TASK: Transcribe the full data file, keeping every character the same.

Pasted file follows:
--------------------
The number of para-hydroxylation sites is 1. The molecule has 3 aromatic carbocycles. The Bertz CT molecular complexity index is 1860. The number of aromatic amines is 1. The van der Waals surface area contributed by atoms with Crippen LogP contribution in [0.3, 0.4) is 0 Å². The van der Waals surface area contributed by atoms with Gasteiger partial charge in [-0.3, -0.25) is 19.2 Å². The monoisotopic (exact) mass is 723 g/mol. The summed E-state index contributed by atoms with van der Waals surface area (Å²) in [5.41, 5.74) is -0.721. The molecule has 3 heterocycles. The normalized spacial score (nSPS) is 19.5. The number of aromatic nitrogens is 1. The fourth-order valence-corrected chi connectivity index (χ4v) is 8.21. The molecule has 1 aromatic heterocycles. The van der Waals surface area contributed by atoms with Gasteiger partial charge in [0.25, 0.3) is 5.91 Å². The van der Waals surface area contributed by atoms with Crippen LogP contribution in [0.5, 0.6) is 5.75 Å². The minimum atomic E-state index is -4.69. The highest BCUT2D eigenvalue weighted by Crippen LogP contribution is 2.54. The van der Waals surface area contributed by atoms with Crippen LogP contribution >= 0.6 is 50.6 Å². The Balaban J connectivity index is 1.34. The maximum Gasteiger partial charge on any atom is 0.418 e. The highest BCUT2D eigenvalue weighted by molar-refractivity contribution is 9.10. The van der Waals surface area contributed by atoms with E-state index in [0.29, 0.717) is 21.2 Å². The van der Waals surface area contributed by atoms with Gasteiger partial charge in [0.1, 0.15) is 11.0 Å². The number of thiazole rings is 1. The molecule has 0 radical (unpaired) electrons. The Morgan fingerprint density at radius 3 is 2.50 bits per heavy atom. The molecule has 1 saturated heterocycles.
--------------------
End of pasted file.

The number of para-hydroxylation sites is 1. The molecule has 3 aromatic carbocycles. The Bertz CT molecular complexity index is 1860. The number of aromatic amines is 1. The van der Waals surface area contributed by atoms with Crippen LogP contribution in [0.3, 0.4) is 0 Å². The van der Waals surface area contributed by atoms with Gasteiger partial charge in [-0.3, -0.25) is 19.2 Å². The monoisotopic (exact) mass is 723 g/mol. The summed E-state index contributed by atoms with van der Waals surface area (Å²) in [5.41, 5.74) is -0.721. The molecule has 3 heterocycles. The normalized spacial score (nSPS) is 19.5. The number of aromatic nitrogens is 1. The fourth-order valence-corrected chi connectivity index (χ4v) is 8.21. The molecule has 1 aromatic heterocycles. The van der Waals surface area contributed by atoms with Gasteiger partial charge in [0.25, 0.3) is 5.91 Å². The van der Waals surface area contributed by atoms with Crippen LogP contribution in [0.5, 0.6) is 5.75 Å². The minimum atomic E-state index is -4.69. The highest BCUT2D eigenvalue weighted by Crippen LogP contribution is 2.54. The van der Waals surface area contributed by atoms with Crippen LogP contribution >= 0.6 is 50.6 Å². The Balaban J connectivity index is 1.34. The maximum Gasteiger partial charge on any atom is 0.418 e. The highest BCUT2D eigenvalue weighted by molar-refractivity contribution is 9.10. The van der Waals surface area contributed by atoms with E-state index in [0.29, 0.717) is 21.2 Å². The van der Waals surface area contributed by atoms with Gasteiger partial charge in [0.1, 0.15) is 11.0 Å². The number of thiazole rings is 1. The molecule has 0 radical (unpaired) electrons. The Morgan fingerprint density at radius 3 is 2.50 bits per heavy atom. The molecule has 1 saturated heterocycles.